Having a baby means a lot of things. It means prenatal vitamins, lamas classes, eating the right foods, exercising, decorating nurseries, and BABY SHOWERS! A most time honored tradition, every woman looks forward to her baby shower. Sisters, girlfriends, moms, aunts, and grandmothers all sitting around “cooing, oohing, and ahhing” over the little toys and tiny clothes. It can be an expecting girl’s dream come true, or a total nightmare. Yes, unfortunate as it may be, modern society has a set of rules and standards to go by when throwing a bash of this sort. And while some of us may be brave enough to say “etiquette-Schmetiquette” and go about our day, others feel the need to play along. So three cheers to the rule breakers, but the rest of us are going to go over a little Baby Shower Etiquette 101.
As hostess, it is your responsibility to (1) pick out the perfect cards, (2) address them properly (and include any necessary info), (3) get them out on time(at least two weeks before the event is suitable), and (4) pick up thank you notes that match while you’re at it!
Make sure you make a list of everyone you want to invite. If anyone get’s left off, there may be hurt feelings and awkward moments later on. A good way to ensure everyone is account for is to briefly go over the list with the expectant mother. Not only is it polite to get her approval on a guest list for a party that is, ultimately, for her, but she will be the one to notice if you have inadvertently omitted a family member or close friend.
And always, always, always try to invite your guests using the actual invitation. It may seem more convenient to simply pop over to Mrs. Applegrove when you spot her at the market, but it isn’t all that convenient for her. Now she has had the burden of remembering that tid-bit of information all the way home until she has a pen and paper. If you must invite someone in person, have their filled out/enveloped invitation in hand.
General Party Planning
Don’t ever expect the expecting to help out with the planning (other than vetoing the guest list, of course). This is her day to be pampered before the new baby comes along and takes up all of her time and her family’s attention.
Pay attention to detail. Theme is important, but the activity list and snack food preparation will need to be at the top of your list. Find out what foods the soon to be mother likes (without having her plan the whole menu), and then fill the rest of the table with generally well-liked traditional party foods. Cookies, little cakes, chips and dip (depending on the formality of your theme, of course), and other treats are excellent for baby showers. You might consider a small sheet cake decorated appropriately to grace the center of the table, while also taking care of at least half the menu.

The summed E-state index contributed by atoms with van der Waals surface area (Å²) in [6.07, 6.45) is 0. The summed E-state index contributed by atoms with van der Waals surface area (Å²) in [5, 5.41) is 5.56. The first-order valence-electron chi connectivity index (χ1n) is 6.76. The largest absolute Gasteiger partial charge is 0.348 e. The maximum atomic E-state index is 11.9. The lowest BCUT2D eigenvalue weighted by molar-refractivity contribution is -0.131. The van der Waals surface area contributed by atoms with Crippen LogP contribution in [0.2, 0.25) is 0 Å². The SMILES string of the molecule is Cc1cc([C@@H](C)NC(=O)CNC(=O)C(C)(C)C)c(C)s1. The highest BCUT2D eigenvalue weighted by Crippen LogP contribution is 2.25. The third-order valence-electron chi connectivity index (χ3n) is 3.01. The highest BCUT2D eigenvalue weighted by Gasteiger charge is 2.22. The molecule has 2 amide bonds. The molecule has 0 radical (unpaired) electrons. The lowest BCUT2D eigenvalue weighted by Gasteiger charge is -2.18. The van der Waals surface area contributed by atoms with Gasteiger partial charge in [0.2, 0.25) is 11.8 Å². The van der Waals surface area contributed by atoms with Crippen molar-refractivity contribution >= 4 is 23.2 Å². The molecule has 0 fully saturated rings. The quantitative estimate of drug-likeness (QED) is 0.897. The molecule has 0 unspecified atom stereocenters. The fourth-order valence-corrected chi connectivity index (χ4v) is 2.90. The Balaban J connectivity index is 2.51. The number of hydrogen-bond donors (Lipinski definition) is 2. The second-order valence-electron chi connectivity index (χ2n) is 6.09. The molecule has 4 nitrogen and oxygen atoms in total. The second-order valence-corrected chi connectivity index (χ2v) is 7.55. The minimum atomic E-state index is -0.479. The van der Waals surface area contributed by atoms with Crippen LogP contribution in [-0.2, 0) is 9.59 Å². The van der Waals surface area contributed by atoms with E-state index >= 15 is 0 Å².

Here a few simple do’s and don’ts for the actual event:
Do set out a few extra chairs. Uninvited guests should never feel awkward or unwelcome. A gracious hostess always has room for one or two more, even if she really doesn’t.
Don’t forget to introduce all of your guests to the growing group as they arrive. Not everyone may know each other. Depending again on the formality of your theme, it may be acceptable to use name tags. However, this should really only be used for large parties. Take time to be personable and learn the names of your guests when you are hostess of a small party.
Don’t force your shy guests to interact or play games if they are uncomfortable. Though they may be missing out on the fun, it is only your responsibility to make them feel comfortable and unembarrassed.
Do keep the ball rolling with conversation, games, tasteful jokes and stories, etc. Never rely on your guests to hold up the conversation. You are the moderator, so get in there and moderate!
Don’t upset the mother with trivial concerns such as food falling on the floor, an unhappy or unsociable guest, etc. No matter what happens, you must remain calm and smiling. Keep the mother happy, and the party will be a success.
Thank You Cards
When the party is over, a thank you card is both expected and desired. It is always nice to thank the guest for their specific gift, but if for some reason it is unclear to you what they brought, then simply thank them for their gift (speaking generically), and then thank them for coming. You may write a few personal or pleasant words over what a pleasure it was that they attended, or how lovely it was when they stayed to help clean. For those that attended, but did not bring a gift, simply tell them it was a pleasure having them and you were ever so glad they came.
To ensure that gifts are not misplaced or unaccounted for, you might consider taking a few notes during the party as to who gave what to whom.
You must send the cards within 2 to 3 weeks of the shower. Waiting too long takes away from the impact and causes the party to feel unresolved. Many guests may go around telling others they never got a thank you note, and forget to correct their remarks when it arrives 5 weeks or more later.
Again, these formalities aren’t for everyone, but if you are interested in having a traditional baby shower, these tips will guarantee your success as a traditional hostess.
This blog post was provided by Stephanie Parker - our blog writer extraordinaire!